Appropriate Liturgical Music help needed


#1

(I am on the Liturgy Commission and ask the following for one of our choir directors)

We’re working on a common repertoire for all the choirs, including Mass ordinaries, so that the congregation will participate more in the singing. However, all of us choir leaders differ in our knowledge of music in the liturgy, and what we deem appropriate and inappropriate (heretical).

I am not professing to know more than the others, but at the same time, I know that we have differing opinions about what’s acceptable. I’ve heard and read things (from official resources, word of mouth, Googling, our former pastor) about what’s optimal and what’s inappropriate for liturgical music.

However, I know that I can’t really propose ideas at music subcommittee meetings without the resources to back it up. I know already from the various personalities of the choir directors, in addition to the personality type of our pastor; I know that I need official resources.

My concern is that if I don’t research what is correct/acceptable and what isn’t, we may be creating a common repertoire that is in contradiction to Church teaching (on music in the liturgy).

We use the Breaking Bread (BB) Hymnal and pastor has said it is “theologically sound.” :bigyikes:

These are the concepts that I’m unsure about:

  1. Marian songs during communion,
  2. Marian songs after communion (such as the recessional hymn),
  3. Songs that glorify the congregation instead of God (we are this, we are that, we are so great…examples would be We Are Many Parts, Song of the Body of Christ, and many other songs in Breaking Bread that are composed in such a way),
  4. Songs that refer to the altar as a table,
  5. Songs that speak as if we are God in the first person (Be Not Afraid, I Am the Bread of Life, and many other songs in BB).

I’ve ordered a book entitled Why Catholics Can’t Sing and am hoping that it might point me in the right direction.

Thank you for any assistance or links to past discussions on this topic.


#2

‘Be not afraid’ is a common phrase from the bible…

Marian songs are appropriate on the feast days like August 15th…and I know my parish has sung immaculate Mary as a recessional hymn on that day.


#3

Here in Canada we have the Catholic Book of Worship III (which is pretty solid) and Spirit+Song (which I can’t really say the same for). What I did a couple months ago is sat down with a few pieces of paper and the CBWIII hymnal and I wrote down ALL of the hymns that are appropriate and easy for the congregation to sing. I’m not sure if you want to do that with Breaking Bread, but it might help you find a couple more solid hymns. :o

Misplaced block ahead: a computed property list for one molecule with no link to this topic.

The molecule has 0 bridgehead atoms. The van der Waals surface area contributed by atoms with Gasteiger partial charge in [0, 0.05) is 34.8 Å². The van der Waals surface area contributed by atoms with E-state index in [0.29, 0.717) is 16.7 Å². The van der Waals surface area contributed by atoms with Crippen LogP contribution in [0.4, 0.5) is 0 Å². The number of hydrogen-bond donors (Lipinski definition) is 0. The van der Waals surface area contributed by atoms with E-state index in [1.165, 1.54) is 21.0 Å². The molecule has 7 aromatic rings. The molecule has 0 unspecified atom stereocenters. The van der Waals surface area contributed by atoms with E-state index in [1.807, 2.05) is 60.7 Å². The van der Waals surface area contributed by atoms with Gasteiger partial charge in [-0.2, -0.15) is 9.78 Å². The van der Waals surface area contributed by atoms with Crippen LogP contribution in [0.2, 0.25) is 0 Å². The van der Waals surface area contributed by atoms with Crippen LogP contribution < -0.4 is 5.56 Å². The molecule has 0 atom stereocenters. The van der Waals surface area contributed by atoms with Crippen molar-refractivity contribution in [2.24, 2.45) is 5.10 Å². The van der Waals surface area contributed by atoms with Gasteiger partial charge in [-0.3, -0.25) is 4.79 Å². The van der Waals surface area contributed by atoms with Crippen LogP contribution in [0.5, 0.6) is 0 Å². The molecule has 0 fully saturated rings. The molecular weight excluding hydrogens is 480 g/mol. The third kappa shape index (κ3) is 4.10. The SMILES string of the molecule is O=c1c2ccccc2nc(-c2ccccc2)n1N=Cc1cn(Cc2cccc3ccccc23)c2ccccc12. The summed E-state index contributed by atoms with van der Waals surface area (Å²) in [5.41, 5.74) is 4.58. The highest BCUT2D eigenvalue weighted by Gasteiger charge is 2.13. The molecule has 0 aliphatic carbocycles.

Also, look into the older hymns! There are lots out there. If you would like, I could private message you a list of 25 or more that I use for my home parish. :thumbsup:
God bless!


#4

Hi,
I don’t know if you have spent any time at Church Music Association of America, www.musicasacra.com, but they have a lot of information, including a forum, which always makes for interesting reading. Many many informed musicians there. I would go to that website first, and also chantcafe.org. Also, ccwatershed.org/, which has a blog and many helpful resources (free psalm settings, videos, etc).


#5

I don’t mean to contradict your pastor, but there are many flaws with Breaking Bread, of which you have touched on a few: references to the altar as merely a table, reference to the consecrated Eucharist as bread and wine, and an abundance of songs glorifying the congregation rather than God. I would recommend looking at hymnals from a different publisher such as St. Michael, Corpus Christi Watershed, or Ignatius Press (Adoremus), which follow the Church’s teachings on sacred music more faithfully.


#6

Are you in a diocese that offers classes or certification in liturgy, or close enough to a Catholic university to be able to take any classes on liturgy? Having a strong background is essential if you’re going to be in a position to lead or guide others.

However, all of us choir leaders differ in our knowledge of music in the liturgy, and what we deem appropriate and inappropriate (heretical).

Ultimately, of course, the question is what does the pastor think and beyond that, what does the bishop think? The pastor is the chief liturgist for the parish and the bishop is the chief liturgist for the diocese.

We use the Breaking Bread (BB) Hymnal and pastor has said it is “theologically sound.” :bigyikes:

And again, that’s the pastor’s decision to make. You can make other suggestions but they are merely suggestions, not commands.

  1. Songs that speak as if we are God in the first person (Be Not Afraid, I Am the Bread of Life, and many other songs in BB).

This one stood out to me. One of my favorite psalms is Psalm 46 with the verse “Be still and know that I am God.” Guess I’ll have to throw that one out since it speaks “as if we are God in the first person.”

I’ve ordered a book entitled Why Catholics Can’t Sing and am hoping that it might point me in the right direction.

You might do better with something like Sing to the Lord, a document from the US bishops, than something that, at least according to this review, appears to be nothing more than a personal rant.


#7

Most of what you’re asking about won’t be answered specifically in any official document.

Most Church documents dealing with sacred music instead deal with the nature and types of music, and the instruments allowed.

The discussion seems to be what would best fit with the true nature of the Mass (or, as Ratzinger might say, the ‘spirit of the liturgy’). Why don’t you try to have everyone agree on that. There’s a great book by Ratzinger titled The Spirit of the Liturgy that has a section on music :smiley:


#8

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